Information contained in this publication is intended for informational purposes only and does not constitute legal advice or opinion, nor is it a substitute for the professional judgment of an attorney.
A corporate whistleblower can create more financial, organizational, and reputational damage to an employer by using the federal False Claims Act (FCA), 31 U.S.C. § 3729-33, than by using any other “whistleblower” law. While the FCA contains no requirement that the whistleblower be an employee to create the damage, most FCA whistleblowers are employees, and almost all of them bring the problem to their management or human resources department before they suffer an adverse employment action. Management often does not hear the whistle blowing when the damage is still avoidable.
Take the case of the pharmaceutical representative who reported to his management in 2010 that illegal kickbacks were tainting the sale of some of the company’s blockbuster drugs. Management declined to act on his report and discouraged him from further reporting. Ten years later, the United States Department of Justice announced that the whistleblower lawsuit the pharmaceutical representative filed in 2011 resulted in a $678 million FCA illegal kickback settlement. For his reporting, evidence gathering (including wearing a wire for the government investigators against his managers) and 10 years of patience, the whistleblower received more than $100 million.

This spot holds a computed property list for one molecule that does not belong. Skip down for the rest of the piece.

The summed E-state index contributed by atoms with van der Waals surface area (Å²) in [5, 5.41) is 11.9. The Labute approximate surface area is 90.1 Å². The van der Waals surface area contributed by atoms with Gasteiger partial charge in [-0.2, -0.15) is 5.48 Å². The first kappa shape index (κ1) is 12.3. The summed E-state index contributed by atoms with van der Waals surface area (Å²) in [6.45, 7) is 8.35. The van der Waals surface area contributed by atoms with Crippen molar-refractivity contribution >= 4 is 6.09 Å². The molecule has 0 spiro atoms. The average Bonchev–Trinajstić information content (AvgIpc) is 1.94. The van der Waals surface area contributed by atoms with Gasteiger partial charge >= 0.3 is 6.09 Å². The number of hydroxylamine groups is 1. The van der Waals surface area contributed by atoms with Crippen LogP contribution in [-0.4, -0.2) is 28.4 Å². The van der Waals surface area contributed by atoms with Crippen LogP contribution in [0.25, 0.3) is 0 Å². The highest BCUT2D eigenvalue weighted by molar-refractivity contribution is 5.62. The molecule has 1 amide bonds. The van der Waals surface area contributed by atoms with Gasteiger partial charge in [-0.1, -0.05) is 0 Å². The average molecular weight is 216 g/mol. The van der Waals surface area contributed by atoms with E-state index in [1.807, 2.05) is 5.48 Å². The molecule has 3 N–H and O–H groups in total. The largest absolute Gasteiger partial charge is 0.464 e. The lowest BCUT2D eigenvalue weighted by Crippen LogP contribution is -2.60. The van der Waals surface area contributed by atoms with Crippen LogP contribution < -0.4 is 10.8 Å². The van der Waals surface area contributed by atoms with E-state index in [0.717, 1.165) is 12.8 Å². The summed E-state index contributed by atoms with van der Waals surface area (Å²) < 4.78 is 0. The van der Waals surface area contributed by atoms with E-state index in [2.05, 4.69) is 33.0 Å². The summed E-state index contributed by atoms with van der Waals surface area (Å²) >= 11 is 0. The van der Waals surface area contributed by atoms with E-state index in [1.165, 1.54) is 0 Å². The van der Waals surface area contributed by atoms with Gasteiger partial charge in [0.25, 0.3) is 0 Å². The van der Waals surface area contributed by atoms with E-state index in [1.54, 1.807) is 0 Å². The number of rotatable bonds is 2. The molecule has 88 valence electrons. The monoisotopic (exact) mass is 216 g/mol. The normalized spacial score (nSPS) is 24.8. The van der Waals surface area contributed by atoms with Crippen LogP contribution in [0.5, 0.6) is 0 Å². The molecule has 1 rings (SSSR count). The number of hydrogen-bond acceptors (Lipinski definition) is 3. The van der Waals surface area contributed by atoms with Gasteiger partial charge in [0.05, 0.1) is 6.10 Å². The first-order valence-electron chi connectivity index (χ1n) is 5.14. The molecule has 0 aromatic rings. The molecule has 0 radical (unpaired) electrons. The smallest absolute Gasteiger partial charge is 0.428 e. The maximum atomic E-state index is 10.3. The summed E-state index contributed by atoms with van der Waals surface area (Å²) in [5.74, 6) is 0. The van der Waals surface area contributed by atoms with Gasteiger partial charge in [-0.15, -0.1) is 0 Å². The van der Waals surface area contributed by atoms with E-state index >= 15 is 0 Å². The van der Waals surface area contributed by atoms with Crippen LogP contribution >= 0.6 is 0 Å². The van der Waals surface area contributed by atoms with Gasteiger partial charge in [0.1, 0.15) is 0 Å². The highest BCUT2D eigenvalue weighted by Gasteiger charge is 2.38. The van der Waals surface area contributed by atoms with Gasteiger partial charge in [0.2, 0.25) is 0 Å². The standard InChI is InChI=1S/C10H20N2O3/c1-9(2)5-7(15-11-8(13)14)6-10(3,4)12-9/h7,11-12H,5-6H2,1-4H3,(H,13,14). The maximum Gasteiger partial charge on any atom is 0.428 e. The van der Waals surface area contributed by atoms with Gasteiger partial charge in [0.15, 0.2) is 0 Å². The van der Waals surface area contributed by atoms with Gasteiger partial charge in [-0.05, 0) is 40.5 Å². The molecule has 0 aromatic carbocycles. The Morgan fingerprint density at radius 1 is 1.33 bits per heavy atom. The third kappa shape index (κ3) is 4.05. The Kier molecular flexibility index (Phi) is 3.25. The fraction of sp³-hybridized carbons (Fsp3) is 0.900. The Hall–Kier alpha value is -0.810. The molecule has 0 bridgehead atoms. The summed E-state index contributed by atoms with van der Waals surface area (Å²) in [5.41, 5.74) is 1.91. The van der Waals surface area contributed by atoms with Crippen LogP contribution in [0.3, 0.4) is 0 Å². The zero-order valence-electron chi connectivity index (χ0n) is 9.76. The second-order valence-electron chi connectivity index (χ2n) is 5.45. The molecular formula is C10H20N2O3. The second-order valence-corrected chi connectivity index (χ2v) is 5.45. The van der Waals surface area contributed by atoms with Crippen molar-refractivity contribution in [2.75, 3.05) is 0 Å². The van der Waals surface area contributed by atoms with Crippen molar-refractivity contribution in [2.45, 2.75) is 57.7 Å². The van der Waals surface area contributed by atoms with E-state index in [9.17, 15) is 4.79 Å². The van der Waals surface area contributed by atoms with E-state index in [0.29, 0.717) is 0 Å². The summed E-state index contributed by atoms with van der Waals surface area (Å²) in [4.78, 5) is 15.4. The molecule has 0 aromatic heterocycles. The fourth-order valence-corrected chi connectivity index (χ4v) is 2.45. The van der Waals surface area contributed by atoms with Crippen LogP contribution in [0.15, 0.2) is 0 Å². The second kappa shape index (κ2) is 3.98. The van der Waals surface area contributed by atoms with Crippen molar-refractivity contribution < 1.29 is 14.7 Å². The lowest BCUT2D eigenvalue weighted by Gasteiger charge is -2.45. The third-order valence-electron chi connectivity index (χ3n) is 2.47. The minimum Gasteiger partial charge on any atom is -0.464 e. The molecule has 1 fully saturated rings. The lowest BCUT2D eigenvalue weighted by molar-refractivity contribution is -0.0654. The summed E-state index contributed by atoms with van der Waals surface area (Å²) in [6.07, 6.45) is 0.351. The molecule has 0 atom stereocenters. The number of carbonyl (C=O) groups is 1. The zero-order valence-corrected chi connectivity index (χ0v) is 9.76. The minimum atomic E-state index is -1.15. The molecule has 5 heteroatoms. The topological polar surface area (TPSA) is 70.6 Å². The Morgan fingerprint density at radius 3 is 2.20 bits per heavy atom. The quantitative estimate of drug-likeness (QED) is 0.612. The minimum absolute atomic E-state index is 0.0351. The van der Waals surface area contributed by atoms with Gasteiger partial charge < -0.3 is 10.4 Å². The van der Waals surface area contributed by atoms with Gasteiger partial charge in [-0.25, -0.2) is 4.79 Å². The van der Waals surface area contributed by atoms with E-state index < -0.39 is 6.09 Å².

High-dollar, meritorious cases are not the only ones that present problems for employers. Many human resources managers and in-house attorneys have experienced the marginal performer with a bad attitude and a distrust for authority who claims fraud just before the manager presents a performance improvement plan. In the pharmaceutical or healthcare industries, managing such employees can be time-consuming, disruptive and expensive. If employees manage to convince a lawyer that their claims of fraud are meritorious, the problems multiply. The courts dismiss dozens of FCA cases every year, but the expense and disruption to the defendants in these cases is significant.
Employment lawyers should understand the basics of the FCA, from the fraud provisions that define the structure of the statute to the nuances of the whistleblower protection provisions.
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